The rest of the drive on that first day was a new thrill as we drove through the beautiful canyonlands of southeastern Utah. We told ourselves that we needed to plan a hiking and camping trip in this area in the near future.
Our goal for the first day was the campground at Green River State Park, further north in Utah. I don’t know if this year’s temperatures were warmer than normal, but it was close to 100 that afternoon and didn’t cool down very much that night. I’d become used to the drop in overnight temperatures in the deserts of New Mexico so this was like being back in the East or Midwest with the hot summer nights of Virginia or Iowa. I thoroughly enjoyed our stay at this quiet campground along the river.
The second day of our trip found us driving through Nevada on the stretch of US 50 that has been labeled “The Loneliest Road in America.” It may not be as lonely now as it was
when it earned that name over 20 years ago, but I can say that it is one long stretch of mountains and desert largely unspoiled by the modern-day highway scourges of fast-food establishments, convenience stores and tourist “attractions” that clutter most all of the other interstates we drive on. We had planned an overnight stay at Austin, Nevada, and, since we weren’t planning to camp, we knew we were taking a chance that we would find any suitable motels there, given the lack of services in most of the places we had passed through all that day.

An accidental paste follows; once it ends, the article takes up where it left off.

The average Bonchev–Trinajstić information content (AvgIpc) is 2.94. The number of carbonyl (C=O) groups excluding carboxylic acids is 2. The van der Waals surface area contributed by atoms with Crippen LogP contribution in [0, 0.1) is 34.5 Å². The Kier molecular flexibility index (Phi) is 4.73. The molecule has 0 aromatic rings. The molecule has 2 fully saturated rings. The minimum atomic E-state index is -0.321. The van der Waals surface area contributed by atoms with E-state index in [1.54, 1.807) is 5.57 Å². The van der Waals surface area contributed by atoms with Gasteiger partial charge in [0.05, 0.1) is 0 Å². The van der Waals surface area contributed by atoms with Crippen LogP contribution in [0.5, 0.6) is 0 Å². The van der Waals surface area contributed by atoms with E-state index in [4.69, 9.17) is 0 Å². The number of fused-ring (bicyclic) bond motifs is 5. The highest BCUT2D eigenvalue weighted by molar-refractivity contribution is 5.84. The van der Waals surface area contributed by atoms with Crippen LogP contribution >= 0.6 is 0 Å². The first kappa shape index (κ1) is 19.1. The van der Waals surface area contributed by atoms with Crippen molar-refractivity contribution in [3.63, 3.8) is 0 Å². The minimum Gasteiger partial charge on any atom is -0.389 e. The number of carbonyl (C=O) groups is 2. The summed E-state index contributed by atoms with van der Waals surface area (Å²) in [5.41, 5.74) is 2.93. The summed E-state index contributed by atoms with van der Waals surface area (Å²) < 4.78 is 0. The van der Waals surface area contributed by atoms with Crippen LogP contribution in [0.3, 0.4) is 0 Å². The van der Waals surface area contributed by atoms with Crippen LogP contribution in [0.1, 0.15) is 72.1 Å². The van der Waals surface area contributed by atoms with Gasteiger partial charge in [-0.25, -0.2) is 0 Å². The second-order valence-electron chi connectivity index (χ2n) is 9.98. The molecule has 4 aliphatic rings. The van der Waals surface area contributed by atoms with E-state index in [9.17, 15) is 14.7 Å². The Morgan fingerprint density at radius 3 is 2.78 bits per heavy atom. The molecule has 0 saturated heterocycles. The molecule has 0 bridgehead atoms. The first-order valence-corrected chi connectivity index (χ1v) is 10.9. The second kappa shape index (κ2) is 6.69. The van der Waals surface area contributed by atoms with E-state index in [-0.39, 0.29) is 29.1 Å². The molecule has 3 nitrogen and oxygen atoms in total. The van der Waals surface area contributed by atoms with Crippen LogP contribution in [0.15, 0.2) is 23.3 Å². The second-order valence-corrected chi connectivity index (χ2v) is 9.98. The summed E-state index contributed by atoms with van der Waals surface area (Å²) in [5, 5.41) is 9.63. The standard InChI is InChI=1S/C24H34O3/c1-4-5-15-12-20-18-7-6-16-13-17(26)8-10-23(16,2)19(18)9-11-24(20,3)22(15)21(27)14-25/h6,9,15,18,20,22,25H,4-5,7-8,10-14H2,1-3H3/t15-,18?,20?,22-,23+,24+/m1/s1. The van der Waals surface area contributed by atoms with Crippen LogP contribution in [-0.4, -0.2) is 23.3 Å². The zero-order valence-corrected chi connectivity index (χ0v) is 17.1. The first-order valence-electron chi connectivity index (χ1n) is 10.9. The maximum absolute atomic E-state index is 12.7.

Austin was settled in the late 1800’s and quickly grew to be the second-largest city in Nevada, due to a “silver rush” that ultimately proved to be not as profitable as hoped. Today it still has a couple of gas stations and restaurants and 3 motels. Otherwise, one could almost label it a ghost town. We were glad to see the motels and, while certainly not modern or fancy, the night’s accomodations were quite adequate to provide us a restful sleep.
The only other time I can remember driving through Nevada was on the western side of the state where it is mostly flat, barren stretches of desert. The miles of highway driving east to west across the middle of Nevada were very different from what I had expected. There are multiple mountain ranges running north and south in this part of the state. US 50 leads you up one mountain range, through a summit or pass at the top, and then back down to the desert where you head towards the next mountain range across the desert in the distance to repeat the same pattern. That seemed to take hours and hours of driving both before and after our overnight stay in Austin. But they were enjoyable hours and we had many opportunities to break the monotony by stopping at scenic overlooks or historical markers to learn more about this fascinating area.